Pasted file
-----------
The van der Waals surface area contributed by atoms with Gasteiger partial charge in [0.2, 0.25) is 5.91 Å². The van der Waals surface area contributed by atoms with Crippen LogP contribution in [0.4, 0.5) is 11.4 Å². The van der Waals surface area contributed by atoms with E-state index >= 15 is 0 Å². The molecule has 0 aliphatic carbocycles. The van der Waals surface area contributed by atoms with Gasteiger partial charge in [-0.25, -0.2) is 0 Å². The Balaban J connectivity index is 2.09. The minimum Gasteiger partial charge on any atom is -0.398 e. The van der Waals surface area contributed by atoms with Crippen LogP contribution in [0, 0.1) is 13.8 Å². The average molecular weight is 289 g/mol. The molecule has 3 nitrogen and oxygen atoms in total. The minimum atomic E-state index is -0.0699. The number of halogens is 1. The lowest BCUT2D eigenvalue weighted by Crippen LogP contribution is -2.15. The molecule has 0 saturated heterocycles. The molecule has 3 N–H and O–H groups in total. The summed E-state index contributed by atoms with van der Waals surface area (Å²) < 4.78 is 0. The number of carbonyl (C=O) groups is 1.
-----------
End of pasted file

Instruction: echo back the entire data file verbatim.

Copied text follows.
The van der Waals surface area contributed by atoms with Gasteiger partial charge in [0.2, 0.25) is 5.91 Å². The van der Waals surface area contributed by atoms with Crippen LogP contribution in [0.4, 0.5) is 11.4 Å². The van der Waals surface area contributed by atoms with E-state index >= 15 is 0 Å². The molecule has 0 aliphatic carbocycles. The van der Waals surface area contributed by atoms with Gasteiger partial charge in [-0.25, -0.2) is 0 Å². The Balaban J connectivity index is 2.09. The minimum Gasteiger partial charge on any atom is -0.398 e. The van der Waals surface area contributed by atoms with Crippen LogP contribution in [0, 0.1) is 13.8 Å². The average molecular weight is 289 g/mol. The molecule has 3 nitrogen and oxygen atoms in total. The minimum atomic E-state index is -0.0699. The number of halogens is 1. The lowest BCUT2D eigenvalue weighted by Crippen LogP contribution is -2.15. The molecule has 0 saturated heterocycles. The molecule has 3 N–H and O–H groups in total. The summed E-state index contributed by atoms with van der Waals surface area (Å²) < 4.78 is 0. The number of carbonyl (C=O) groups is 1.